A Victoria woman who lost her license and had her car impounded for failing to perform a breathalyzer test because of breathing problems has now had her roadside prohibition rescinded, her lawyer confirms.
Norma McLeod was pulled over just after 10 a.m. on Feb. 14 for what she was told was a random roadside test for impaired driving.
The 76-year-old has a medical appliance on the roof of her mouth and chronic obstructive pulmonary disease (COPD), a respiratory condition. She was asked by the police officer to take a deep breath, but she wasn’t able to gather enough breath to trigger the breathalyzer after nine attempts.
McLeod immediately filed an appeal, which was denied after the adjudicator said McLeod had not done enough to prove she did everything possible to blow hard enough to make the breathalyzer work.
The appeal cost McLeod $100, removing the car from the impound lot was around $850, plus she had to pay a $270 fee to get her licence back. She also had to pay a $500 fine as part of the roadside prohibition.
On Saturday, McLeod’s lawyer Jenn Teryn confirmed the Superintendent of Motor Vehicles had rescinded the roadside prohibition after a rehearing, refunding all of the fees and fines back to McLeod.
“Basically they looked at all of the information and decided, rightly, that she didn’t, in fact, refuse” the officer’s demand to perform the breathalyzer test, Teryn said.
As part of the prohibition, McLeod also had to enroll in the Responsible Driver Program provided by Stroh Health Care, which cost her $930. Teryn said that will also be refunded, minus an unknown “administration fee.”
“From a financial standpoint, she’ll be more or less back to where she started,” Teryn said.
McLeod could not be reached for comment Saturday.
Despite winning back the costs of the roadside prohibition, McLeod is soldiering on with a constitutional challenge against Canada’s impaired driving laws that got her in trouble in the first place.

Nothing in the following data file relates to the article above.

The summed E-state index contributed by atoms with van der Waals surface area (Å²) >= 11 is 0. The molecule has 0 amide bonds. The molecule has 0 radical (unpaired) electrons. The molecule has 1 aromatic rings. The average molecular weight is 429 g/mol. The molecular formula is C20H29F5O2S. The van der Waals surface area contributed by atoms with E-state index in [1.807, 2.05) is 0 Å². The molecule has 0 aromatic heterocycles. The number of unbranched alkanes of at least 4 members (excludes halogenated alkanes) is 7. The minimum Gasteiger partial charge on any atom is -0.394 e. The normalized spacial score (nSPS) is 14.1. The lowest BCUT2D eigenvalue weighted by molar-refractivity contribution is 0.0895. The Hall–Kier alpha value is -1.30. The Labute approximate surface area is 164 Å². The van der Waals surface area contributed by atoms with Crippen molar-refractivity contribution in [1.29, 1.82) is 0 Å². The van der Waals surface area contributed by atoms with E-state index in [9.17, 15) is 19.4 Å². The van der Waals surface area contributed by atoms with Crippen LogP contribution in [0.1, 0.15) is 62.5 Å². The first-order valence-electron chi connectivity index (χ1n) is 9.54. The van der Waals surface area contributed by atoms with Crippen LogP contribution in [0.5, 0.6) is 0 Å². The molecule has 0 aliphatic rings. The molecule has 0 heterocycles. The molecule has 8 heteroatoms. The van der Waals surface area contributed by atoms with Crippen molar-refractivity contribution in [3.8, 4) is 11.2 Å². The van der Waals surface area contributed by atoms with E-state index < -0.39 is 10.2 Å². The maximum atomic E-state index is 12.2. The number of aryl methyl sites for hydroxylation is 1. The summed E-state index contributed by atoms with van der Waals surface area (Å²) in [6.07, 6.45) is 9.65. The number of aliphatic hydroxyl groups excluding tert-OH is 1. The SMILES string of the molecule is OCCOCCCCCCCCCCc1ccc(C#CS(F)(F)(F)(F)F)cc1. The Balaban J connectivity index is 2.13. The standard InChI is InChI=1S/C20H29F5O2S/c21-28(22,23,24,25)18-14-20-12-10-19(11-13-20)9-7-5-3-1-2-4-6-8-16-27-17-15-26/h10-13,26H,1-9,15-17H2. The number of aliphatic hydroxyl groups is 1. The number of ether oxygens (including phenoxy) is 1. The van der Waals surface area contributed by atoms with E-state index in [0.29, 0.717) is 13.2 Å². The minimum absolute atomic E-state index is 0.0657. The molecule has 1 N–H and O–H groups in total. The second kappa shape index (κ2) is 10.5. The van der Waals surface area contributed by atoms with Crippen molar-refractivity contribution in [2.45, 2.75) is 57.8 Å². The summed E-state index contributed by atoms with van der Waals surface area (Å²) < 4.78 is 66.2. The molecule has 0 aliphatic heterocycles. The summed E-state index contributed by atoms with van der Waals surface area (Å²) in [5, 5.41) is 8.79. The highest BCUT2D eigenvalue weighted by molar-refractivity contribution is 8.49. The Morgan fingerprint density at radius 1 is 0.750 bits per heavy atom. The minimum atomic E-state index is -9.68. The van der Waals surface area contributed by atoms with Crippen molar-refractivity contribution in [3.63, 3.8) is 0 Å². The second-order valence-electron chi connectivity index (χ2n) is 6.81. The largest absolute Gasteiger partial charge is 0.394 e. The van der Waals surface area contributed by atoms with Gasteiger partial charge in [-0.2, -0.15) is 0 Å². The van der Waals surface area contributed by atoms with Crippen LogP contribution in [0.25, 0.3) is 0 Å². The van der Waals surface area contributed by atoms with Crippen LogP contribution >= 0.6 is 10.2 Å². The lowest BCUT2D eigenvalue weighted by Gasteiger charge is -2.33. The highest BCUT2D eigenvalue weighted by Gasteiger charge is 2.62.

The laws were changed in 2018 to allow police to pull over anyone and request a breathalyzer without any signs of impairment. The test can be requested within two hours of a driver being on the road, even after someone has returned home and had alcohol to drink.
Teryn, who took on the constitutional challenge along with her managing partner Jerry Steele, said the laws violate Canadians’ Charter rights, specifically their right to be secure against unreasonable search or seizure and to not be arbitrarily detained or imprisoned.
“Using the logic behind this law, what’s to stop Parliament from legislating that the police can stop any driver for no reason at all?” she asked, pointing to potential random stops and searches for marijuana or other drugs.
“We can’t allow this type of thing to go on unchecked,” she continued. “Police have to work within specific paradigms to ensure that they’re using their enforcement powers in a way that actually serves to protect Canadians, and not intrude on their Charter-protected rights.”
Teryn said the challenge is scheduled to be heard next spring.
Several other B.C. drivers with medical issues like McLeod’s have had similar stories.
In October 2017, Patty Dowler failed to perform a breathalyzer test when she was pulled over, blaming her failure on her Bell’s palsy that weakened her facial muscles.
Jimmy Forster has launched his own constitutional challenge after his own breathing problems made him unable to perform the test. Steele is representing that case as well.
Canada’s Attorney General David Lametti has said the federal government is testing two new devices that could make it easier for those with health problems to perform the test.
He’s also hinted at potential revisions to the driving laws, but those have not been addressed yet.
—With files from Richard Zussman